Peso’s to Matador: You Stole My Concept!

Margaritagate turns old friends into enemies.

On Super Bowl Sunday 2004, Brian Hutmacher wasn't thinking about the point spread or Janet Jackson's wardrobe malfunction. He was staring at the metallic, Mexican-inspired decor of the just-opened Matador restaurant in Ballard, thinking it looked a lot like his own wildly popular tequila-and-nachos late-night hangout, Peso's.Then he saw the menu. The main entrée page had 11 items. "Eight of those 11 items are identical in name, description, price, and preparation to what is on the menu at Peso's," Hutmacher later wrote in a 20-page, obscenity-laced letter to one of Matador's owners.In the letter, he went on to accuse Nate Opper, a former Peso's bartender, of stealing recipes, setting up a nearly identical restaurant, and siphoning business away from Hutmacher's lower Queen Anne hot spot: "In taking the easy, painless way to success that involved no real risk-taking or ingenuity on [Opper's] part and also by taking what isn't his and shouldn't ever be, Nate made both a personal and business enemy in me."Next Monday, Hutmacher's lawsuit against Matador—its investors, designers, and decorators—is scheduled to go to trial. Hutmacher claims Matador, which has since expanded to five locations, so closely imitates Peso's in appearance and food that customers confuse the two; people who live near a Matador may not see any reason to go to Peso's, he says in his complaint.Relations between Peso's and Matador weren't always so acrimonious. Hutmacher, a former waiter at Wild Ginger and El Gaucho, bought Peso's with his brother in 1998 and hired Opper as a bartender soon after. The three men became friends, Hutmacher says in court records. Around that time, Opper met Zak Melang, an employee at Floyd's Place, a block away from Peso's. In late 2002, according to Hutmacher's complaint, Opper and Melang told Hutmacher they were thinking about opening their own bar in Fremont. Hutmacher says he expressed his support, giving advice on decor, even suggesting a barbecue theme and offering to let them use his sauce recipes.A year later, Opper and Melang had decided on a new location in Ballard and had changed their restaurant to a Mexican theme. Hutmacher still had no problem with the project, he says in a court declaration. But in the months leading up to Matador's opening in January 2004, Hutmacher says, a decorator tipped him off that the new restaurant looked a lot like Peso's. He claims he asked Opper about it, only to be assured that the restaurants would have a very different feel.A few weeks later, according to Hutmacher's declaration, Opper showed him a copy of the planned menu. He claims he told Opper it was a problem, but by February, the dishes were still listed. "I went to Matador's opening night, and was shocked at what I saw," Hutmacher says. He filed suit in January 2007.Opper and Melang remember it all quite differently, according to statements filed in court. They say Hutmacher was well aware of what they were doing. But instead of taking action against them at the time, he was "watching from the sidelines and waiting, as the defendants continued to invest time, energy, and capital in their existing restaurants and in continuing to expand to new locations" (to date, in West Seattle, Tacoma, Redmond, and Portland). Opper and Melang claim Hutmacher didn't pursue legal action because they had similar decorations and food; he did it because they were so successful. They also say the recipes were widely available, given to every staff member at Peso's, and freely shared with customers. On top of that, they say, the Peso's menu is "generic, not inherently distinctive."These days the menus are more distinct, though both restaurants still serve prawns and habanero sauce, one of the contested recipes. Both businesses also seem to be doing well. On a recent weekday evening, the West Seattle Matador hummed. At midnight during Bumbershoot weekend, noisy crowds hovered at Peso's door, waiting to get in. Hutmacher has leased the spaces next door, and in April he applied for a liquor license to open Toulouse, a French Quarter–themed restaurant.King County Superior Court judge Catherine Shaffer dismissed several of Hutmacher's claims, including one that Matador was committing fraud by claiming the recipes as originals, and another against a contractor who helped design Matador. She also ruled that because Hutmacher freely turned over the sauce recipes, they were lawfully used by Opper and Melang. But the overriding argument, that Matador's menu violates trade secrecy laws, is still live, and opening arguments are scheduled to begin Monday.lonstot@seattleweekly.com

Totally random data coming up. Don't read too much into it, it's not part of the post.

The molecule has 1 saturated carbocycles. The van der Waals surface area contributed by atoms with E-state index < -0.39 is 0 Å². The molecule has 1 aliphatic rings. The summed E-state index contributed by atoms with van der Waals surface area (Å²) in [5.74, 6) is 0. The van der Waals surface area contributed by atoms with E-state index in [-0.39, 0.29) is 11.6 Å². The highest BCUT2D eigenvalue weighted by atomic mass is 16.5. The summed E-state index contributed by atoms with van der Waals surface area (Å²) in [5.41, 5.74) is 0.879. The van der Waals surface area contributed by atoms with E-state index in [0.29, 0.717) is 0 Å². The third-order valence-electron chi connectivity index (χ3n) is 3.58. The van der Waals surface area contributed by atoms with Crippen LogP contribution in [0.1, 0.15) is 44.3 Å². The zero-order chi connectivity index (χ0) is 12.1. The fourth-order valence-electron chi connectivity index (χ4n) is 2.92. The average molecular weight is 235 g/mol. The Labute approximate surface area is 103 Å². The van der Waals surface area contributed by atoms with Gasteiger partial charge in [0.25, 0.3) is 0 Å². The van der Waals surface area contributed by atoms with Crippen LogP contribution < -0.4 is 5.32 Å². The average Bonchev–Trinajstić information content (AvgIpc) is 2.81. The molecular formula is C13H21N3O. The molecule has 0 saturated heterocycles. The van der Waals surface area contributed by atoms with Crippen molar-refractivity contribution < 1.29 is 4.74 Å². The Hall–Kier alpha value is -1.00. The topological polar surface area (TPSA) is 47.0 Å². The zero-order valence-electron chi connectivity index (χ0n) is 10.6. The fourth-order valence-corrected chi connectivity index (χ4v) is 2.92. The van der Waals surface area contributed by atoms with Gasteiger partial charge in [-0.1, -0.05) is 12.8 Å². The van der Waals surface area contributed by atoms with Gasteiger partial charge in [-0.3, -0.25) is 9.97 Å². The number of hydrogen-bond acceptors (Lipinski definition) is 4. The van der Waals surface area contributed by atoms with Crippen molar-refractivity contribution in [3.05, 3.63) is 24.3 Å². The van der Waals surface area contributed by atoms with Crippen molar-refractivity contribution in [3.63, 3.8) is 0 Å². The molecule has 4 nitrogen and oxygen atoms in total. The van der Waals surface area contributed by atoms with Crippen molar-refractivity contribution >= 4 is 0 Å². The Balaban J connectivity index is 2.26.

comments powered by Disqus